Laser hair removal is a method for getting rid of unwanted hair on the body. It involves using a concentrated beam of light (laser light) to destroy hair follicles.
The laser light is directed at hair follicles—small sacs in the skin where hair grows from—whose pigments absorb the light. The light energy is converted to heat, which then destroys or at least damages the hair follicles. After laser removal treatment, the hair doesn’t grow back for a long period of time, if ever, because of the damage that’s been done to the follicles. Because the laser beams work by targeting the color (melanin) on the hair follicles, laser hair removal works best on light complexions with dark hair.
You’ll probably need multiple sessions of laser hair removal, typically three to seven, before you can expect semi-permanent or permanent results. If the results aren’t permanent and the hair does regrow, it’ll likely be a lot less apparent than it was in the past.
Lasers can be used to remove hair from most body parts, and common areas it’s used for include the back, legs, arms, chest, face, and bikini area.
The two basic types of lasers can be further broken down into many subcategories of laser types and into literally hundreds of variations and brand names which fit into these subclassifications.
The main differences between the types of lasers have to do with wavelength. In other words, different laser wavelengths (colors of light) target different skin issues. Therefore, a variety of lasers are needed to treat a variety of skin concerns. For this reason, a combination of several different lasers may be recommended by your surgeon to address all of the problems that you may have. An explanation of the differences between these different laser types could get very lengthy, technical and rather confusing, so we will focus here on what types of cosmetic issues are best treated by the various laser types.
Laser Types for Different Cosmetic Uses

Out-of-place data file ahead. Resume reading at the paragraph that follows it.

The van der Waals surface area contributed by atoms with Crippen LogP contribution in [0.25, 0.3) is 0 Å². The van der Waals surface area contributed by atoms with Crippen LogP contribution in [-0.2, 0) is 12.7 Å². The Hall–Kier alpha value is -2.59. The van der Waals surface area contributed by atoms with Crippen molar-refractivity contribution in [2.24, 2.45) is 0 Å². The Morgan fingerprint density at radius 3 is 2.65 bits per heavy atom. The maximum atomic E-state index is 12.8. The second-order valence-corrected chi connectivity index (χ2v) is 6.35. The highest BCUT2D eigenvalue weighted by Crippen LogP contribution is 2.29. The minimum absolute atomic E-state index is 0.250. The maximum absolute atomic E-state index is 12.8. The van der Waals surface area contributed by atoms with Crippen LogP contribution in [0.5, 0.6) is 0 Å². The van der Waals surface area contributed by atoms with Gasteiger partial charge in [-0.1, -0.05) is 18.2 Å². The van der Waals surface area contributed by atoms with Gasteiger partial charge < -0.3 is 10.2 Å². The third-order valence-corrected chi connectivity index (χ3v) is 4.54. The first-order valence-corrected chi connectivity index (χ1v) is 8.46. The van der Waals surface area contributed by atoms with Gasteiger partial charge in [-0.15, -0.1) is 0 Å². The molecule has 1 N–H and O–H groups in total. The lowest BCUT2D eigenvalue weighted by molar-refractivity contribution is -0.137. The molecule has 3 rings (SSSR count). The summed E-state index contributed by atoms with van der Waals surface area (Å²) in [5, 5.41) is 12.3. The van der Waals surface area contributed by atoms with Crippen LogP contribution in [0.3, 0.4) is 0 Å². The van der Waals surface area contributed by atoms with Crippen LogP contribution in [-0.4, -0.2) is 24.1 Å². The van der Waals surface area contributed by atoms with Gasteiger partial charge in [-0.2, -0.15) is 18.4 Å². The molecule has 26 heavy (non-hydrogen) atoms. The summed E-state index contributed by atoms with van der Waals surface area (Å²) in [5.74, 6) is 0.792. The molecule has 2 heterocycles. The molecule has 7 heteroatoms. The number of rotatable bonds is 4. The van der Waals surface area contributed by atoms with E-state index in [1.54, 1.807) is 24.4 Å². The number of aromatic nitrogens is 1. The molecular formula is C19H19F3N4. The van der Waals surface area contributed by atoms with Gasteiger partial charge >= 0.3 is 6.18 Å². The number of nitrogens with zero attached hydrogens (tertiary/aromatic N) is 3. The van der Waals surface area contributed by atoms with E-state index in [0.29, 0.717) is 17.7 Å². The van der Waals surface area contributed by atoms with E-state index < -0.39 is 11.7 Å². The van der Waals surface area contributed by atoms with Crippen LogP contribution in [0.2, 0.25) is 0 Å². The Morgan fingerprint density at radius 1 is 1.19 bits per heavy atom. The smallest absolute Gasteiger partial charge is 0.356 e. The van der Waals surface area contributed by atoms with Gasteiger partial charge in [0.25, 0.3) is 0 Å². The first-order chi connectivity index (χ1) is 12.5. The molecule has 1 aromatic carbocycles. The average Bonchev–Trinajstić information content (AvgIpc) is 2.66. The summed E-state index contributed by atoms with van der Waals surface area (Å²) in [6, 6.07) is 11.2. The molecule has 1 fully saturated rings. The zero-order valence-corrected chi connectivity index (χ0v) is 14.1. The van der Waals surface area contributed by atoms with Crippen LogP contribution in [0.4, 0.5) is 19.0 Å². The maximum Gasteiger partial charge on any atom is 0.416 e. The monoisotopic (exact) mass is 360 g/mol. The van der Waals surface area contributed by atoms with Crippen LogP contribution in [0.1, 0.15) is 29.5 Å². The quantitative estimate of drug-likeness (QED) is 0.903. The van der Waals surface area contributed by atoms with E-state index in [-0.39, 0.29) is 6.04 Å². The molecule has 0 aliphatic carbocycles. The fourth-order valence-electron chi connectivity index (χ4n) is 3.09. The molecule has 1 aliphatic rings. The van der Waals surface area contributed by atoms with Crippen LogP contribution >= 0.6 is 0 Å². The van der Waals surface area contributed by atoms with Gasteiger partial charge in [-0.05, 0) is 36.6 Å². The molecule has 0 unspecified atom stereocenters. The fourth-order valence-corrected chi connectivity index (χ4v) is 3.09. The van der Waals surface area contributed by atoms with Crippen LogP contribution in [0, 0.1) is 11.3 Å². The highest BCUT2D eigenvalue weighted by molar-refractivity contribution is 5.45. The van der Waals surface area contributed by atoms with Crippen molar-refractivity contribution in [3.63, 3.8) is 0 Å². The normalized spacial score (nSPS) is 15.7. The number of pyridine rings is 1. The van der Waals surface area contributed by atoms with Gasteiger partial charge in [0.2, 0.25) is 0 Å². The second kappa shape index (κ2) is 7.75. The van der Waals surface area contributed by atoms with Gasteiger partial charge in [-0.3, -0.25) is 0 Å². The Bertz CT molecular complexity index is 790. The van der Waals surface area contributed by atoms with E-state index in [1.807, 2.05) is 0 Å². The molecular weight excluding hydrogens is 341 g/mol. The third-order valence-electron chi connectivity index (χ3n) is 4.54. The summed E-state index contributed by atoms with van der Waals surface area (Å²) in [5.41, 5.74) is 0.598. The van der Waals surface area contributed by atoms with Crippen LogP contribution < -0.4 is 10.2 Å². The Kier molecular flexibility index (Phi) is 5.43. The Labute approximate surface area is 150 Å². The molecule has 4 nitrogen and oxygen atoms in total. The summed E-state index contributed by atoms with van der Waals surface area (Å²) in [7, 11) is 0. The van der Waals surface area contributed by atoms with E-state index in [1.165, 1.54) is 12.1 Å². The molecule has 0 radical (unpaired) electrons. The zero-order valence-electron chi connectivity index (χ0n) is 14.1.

Fine Lines and Wrinkles:
For treating lines and wrinkles, a combination of skin resurfacing and skin-tightening procedures can be used or both can be accomplished with a more aggressive ablative laser, such as a CO2 (carbon dioxide) laser or Erbium YAG. The CO2 laser is also commonly used for the removal of warts and skin tags and for cutting skin in laser-assisted surgery. Pulsed dye lasers have also shown some success, along with less aggressive nonlaser, light-based treatments, such as IPL and LED photofacials. (See other light-based cosmetic applications below.)
Most cosmetic laser procedures provide at least some level of superficial tightening because they produce a controlled injury of the skin, which encourages increased collagen production. For more significant tightening results, however, CO2 lasers are the laser of choice. In addition, there has been much success using nonlaser, light-based treatments, such as Titan infrared devices and Thermage radio-frequency based systems. For more info on Laser Hair Removal check Rbts
The most commonly used lasers for the treatment of pigmented lesions, such as sun spots, age spots, melasma and other forms of hyperpigmentation are the pulsed dye, Nd:YAG, and fractional (Fraxel) lasers, along with nonlaser, light-based treatments, such as IPL.
Almost all surgeons agree that cancerous lesions should be removed via scalpel (with a knife during surgery) to ensure clear borders and complete removal. In addition to making sure a skin cancer has “clear margins,” this assures that there is a sample for a pathologist to look at to determine exactly what the lesion was. By removing precancerous growths, such as actinic keratoses, before they have a chance to become malignant (squamous cell skin cancers), though, lasers are now routinely being used as a preventative measure. Ablative lasers, such as the CO2 and erbium:YAG, are generally chosen to remove these lesions.
Vascular lesions include broken blood vessels on the face, unsightly spider veins on the legs, spider nevi, hemangiomas, and certain birthmarks such as port wine stains. For these types of skin irregularities, IPL is a common choice, as it is minimally invasive. Also popular for treating these lesions are the pulsed dye, Nd:YAG and diode lasers.
The CO2 laser and Nd:YAG remain popular for tattoo removal, although some success can also be had with the use of IPL.
The success and safety of laser hair removal is highly dependent on the pigment present in both the skin and the hair of the patient being treated. For darker-skinned patients, the Nd:YAG and diode lasers are often the lasers of choice, and for lighter-skinned patients, IPL has proved effective.
Acne and Acne Scars:
For deeper acne scars, the CO2 laser remains the gold standard, although more recent developments such as the erbium:YAG, fractional laser and certain nonablative lasers have shown considerable success with superficial acne scarring. For the treatment of active acne, LED technology has proven to be quite effective.
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